Some of their thighs were shattered, and some their arms were broke;
With tomahawks and scalping knives, they robbed them of their breath,
In fiery flames of torment then tortured them to death.

To mention my brave officers is what I mean to do,
No son of mars ne’er fought more bold, or with more courage true;
To Captain Bradford I belong, of the artillery,
He fell that day among the slain, and a valliant man was he.

There is Kelly and young Anderson, whose names shall be revered ;
They fought like brave Americans, but death was their reward.
Full twenty paces in the front they of their men did go,
Their enemy soon marked them out and proved their overthrow.

There is Purdy and young Bates, subalterns of great power,
So boldly they led on their men, three-quarters of an hour,
Till they were slain upon the field, like saints resigned were they,
There Bates smiling said, fight on while bleeding thus he lay.

Young Major Dark received a ball close by his father’s side,
These feeble hands shall be revenged on my son’s death he cried,
He quickly drew his sword in hand, and through the ranks he flew,
And like a brave Virginian the savage there he slew.

Of all the men that fell that day, young Major Hart was best;
One pleasing consolation, his soul has gone to rest,
No blooming chief was there to frown, alas, his glass is run,
He has gone to future happiness, and dwells beyond the sun.

The day before our battle fifteen hundred men we had,
But our old gouty general had used us very bad,
He whip’t, and hung, and starved his men, in barbarous cruelty,
Thus negro like he did behave, on the western territory.

Come all you brave Americans, lament the loss with me,
It was by bad mismanagement, as you may plainly see,
This is the ending of my song, excuse me if you please,
St. Clair’s Defeat it may be called, so praise it at your ease.


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Subject: RE: Lyr Req: St. Clair's Defeat
From: Jack Campin
Date: 06 Sep 19 - 05:29 PM

One of the songs about Scottish soldiers abroad that the Scots generally don't know is "Sinklars visa", a Norwegian dance-song about the Battle of Kringen in 1612, when a Scottish force under an officer called Sinclair attempted to invade Norway in support of Sweden. They decided to land their boats at the foot of a cliff in a fjord, and the local Norwegian peasants wiped them out by rolling rocks down onto them.

Any other notable military fuckups led by a Sinclair?


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Subject: RE: Lyr Req: St. Clair's Defeat
From: Lighter
Date: 06 Sep 19 - 05:35 PM

PART III:

"St. Clair's Defeat" seems to have entered the U.S. folk revival through Anne Grimes's 1957 Folkways album, "Ohio State Ballads." This looks like the earliest commercial recording of a song that had nearly disappeared. The song was popularized in a slightly rewritten form by Bob Gibson and Bob Camp. (I heard it in 1966 and was impressed.)

Grimes writes that she learned the song from the singing of Lottie Leas, of Greeneville, Ohio.

Grimes's tune is a variant of the well-known, nineteenth-century "Bonaparte Crossing the Alps" (or "the Rhine") - evidently an anachronism in this case.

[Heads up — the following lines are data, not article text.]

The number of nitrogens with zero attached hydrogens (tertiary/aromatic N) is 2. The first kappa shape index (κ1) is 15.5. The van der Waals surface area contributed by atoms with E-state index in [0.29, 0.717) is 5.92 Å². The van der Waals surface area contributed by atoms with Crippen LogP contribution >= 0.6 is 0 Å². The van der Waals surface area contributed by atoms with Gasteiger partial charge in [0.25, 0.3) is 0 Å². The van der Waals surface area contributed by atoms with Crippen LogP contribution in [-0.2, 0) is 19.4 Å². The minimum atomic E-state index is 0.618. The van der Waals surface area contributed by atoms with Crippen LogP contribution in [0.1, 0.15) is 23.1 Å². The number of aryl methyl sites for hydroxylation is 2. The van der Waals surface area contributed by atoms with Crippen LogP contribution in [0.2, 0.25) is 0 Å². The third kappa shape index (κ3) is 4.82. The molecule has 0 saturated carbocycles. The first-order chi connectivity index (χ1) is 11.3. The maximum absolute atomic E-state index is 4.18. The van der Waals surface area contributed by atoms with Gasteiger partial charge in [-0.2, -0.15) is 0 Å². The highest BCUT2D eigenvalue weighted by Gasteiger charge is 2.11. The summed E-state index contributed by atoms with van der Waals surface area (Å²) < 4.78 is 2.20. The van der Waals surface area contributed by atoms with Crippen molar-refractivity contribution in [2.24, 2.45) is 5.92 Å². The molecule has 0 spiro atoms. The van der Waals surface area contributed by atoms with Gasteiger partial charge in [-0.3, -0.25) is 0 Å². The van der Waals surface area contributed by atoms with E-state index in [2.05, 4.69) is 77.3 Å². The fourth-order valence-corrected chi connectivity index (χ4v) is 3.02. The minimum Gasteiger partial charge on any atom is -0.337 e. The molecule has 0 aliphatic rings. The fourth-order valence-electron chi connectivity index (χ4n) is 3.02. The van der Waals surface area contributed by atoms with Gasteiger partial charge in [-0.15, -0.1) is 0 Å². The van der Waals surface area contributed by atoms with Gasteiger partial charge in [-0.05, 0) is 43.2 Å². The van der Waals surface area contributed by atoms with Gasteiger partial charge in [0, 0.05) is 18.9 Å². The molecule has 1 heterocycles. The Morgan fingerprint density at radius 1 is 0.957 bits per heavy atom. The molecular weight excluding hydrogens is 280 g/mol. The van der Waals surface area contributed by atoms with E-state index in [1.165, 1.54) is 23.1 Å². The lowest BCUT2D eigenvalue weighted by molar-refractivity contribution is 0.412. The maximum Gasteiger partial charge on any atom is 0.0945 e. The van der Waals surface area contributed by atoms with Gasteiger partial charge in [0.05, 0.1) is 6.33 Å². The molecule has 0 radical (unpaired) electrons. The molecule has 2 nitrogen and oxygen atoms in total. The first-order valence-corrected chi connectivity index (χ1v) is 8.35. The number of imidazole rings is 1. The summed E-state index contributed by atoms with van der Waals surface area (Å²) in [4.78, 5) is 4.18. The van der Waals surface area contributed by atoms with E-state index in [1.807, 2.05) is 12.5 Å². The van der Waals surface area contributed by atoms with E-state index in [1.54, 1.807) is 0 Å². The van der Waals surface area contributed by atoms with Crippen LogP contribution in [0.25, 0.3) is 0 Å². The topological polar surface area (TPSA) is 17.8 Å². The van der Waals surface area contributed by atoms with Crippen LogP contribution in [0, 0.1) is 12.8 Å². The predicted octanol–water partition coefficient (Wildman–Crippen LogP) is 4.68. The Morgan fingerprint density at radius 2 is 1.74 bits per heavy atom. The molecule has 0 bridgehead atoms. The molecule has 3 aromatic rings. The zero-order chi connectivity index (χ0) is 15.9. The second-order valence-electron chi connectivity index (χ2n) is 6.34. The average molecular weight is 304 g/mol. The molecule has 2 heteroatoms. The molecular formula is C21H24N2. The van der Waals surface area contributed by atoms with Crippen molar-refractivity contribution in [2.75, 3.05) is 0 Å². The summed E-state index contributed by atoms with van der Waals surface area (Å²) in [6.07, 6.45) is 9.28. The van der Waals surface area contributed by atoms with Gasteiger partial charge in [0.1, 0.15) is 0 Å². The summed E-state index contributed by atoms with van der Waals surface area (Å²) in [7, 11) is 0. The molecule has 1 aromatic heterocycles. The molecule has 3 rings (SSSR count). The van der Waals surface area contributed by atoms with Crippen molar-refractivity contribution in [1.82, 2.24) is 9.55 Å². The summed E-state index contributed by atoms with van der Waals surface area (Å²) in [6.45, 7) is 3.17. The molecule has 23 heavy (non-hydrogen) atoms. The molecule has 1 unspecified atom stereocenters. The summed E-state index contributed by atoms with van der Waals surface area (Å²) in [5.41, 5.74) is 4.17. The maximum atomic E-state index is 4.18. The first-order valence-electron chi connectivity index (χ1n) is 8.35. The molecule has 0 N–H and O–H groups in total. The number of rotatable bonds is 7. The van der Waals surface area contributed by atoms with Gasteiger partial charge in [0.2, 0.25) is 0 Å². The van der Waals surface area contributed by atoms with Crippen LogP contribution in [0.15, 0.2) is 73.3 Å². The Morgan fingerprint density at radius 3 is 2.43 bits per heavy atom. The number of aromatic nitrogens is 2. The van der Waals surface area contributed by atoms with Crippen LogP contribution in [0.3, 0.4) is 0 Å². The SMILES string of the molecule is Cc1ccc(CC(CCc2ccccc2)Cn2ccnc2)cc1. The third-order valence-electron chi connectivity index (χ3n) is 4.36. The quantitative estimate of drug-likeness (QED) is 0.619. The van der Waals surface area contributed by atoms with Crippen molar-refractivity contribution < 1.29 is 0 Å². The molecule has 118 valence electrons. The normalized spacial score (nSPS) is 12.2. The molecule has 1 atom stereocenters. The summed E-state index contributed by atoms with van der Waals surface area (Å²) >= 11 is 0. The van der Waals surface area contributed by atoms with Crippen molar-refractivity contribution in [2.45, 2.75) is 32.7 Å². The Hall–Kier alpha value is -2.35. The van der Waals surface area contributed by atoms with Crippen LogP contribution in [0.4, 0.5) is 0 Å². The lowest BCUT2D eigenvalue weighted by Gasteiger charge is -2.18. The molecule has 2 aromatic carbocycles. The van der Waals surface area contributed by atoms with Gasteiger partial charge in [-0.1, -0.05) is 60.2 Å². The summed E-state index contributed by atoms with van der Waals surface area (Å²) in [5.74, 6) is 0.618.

A different (and possibly older) tune appears in Patrick Gainer's "Folk Songs from the West Virginia Hills." IIRC.

The derivative "Battle of Pea Ridge," BTW, goes to a version of "I Gave My Love a Cherry."


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Subject: RE: Lyr Req: St. Clair's Defeat
From: Jack Campin
Date: 06 Sep 19 - 07:04 PM

That "Bonaparte" tune derives from the Scottish Highland song "Mor nighean a Ghiberlain", from the mid-18th century ("Morag the beggar's daughter", at least some versions referencing Bonnie Prince Charlie). It spread pretty far, and would certainly have been known in North America.


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Subject: RE: Lyr Req: St. Clair's Defeat
From: Lighter
Date: 07 Sep 19 - 09:59 PM

Thanks, Jack. But if this is the tune you mean, it doesn't sound at all like what I'm thinking of:

http://abcnotation.com/tunePage?a=tunearch.org/wiki/More_n%27ighean_ghiberlain.no-ext/0001

This is more like it:

https://tunearch.org/wiki/Napoleon_Crossing_the_Alps_(1)

A 30-second sample of the Gibson-Camp version can be heard at Amazon:

https://www.amazon.com/Bob-Gibson-Camp-Gate-Horn/dp/B00124DU14/ref=sr_1_1?crid=104V0HFN7E6IB&keywords=bob+gibson+%26+bob+camp&qi


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Subject: RE: Lyr Req: St. Clair's Defeat
From: Lighter
Date: 15 Sep 19 - 09:21 PM

PART IV:

Frank Cowan's "Southwestern Pennsylvania in Song and Story" (Greensburg, Pa., 1878) gives two texts of the ballad. The second is of some interest because Cowan's source, "John F. Beaver, Esq., of Ohio," said he'd received the song from "James McCalla, or Macauley, a popular, pock-marked Irish minstrel who flourished about the year 1808 in the neighborhood of Stoystown, Somerset County, Pennsylvania."

The text clearly comes at some point from an oral performance, because it contains a number of folk-style syllabic ornaments not generally seen on broadsides. The lyrics themselves are not very noteworthy, but here are the indicated "performing features" apparently representative of the U.S. frontier ca1800. Significantly, perhaps, Cowan never suggests that there's anything odd or, much less, ridiculous in such pronunciations:

fo-urth

engag-e-ment

commandi-er

Long Isla-and

St. Mari-ies

attackted

woundi-ed

soldi-er

warri-ors

Virgini-ans


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Subject: RE: Lyr Req: St. Clair's Defeat
From: Big Al Whittle
Date: 16 Sep 19 - 02:10 AM

dog-err-el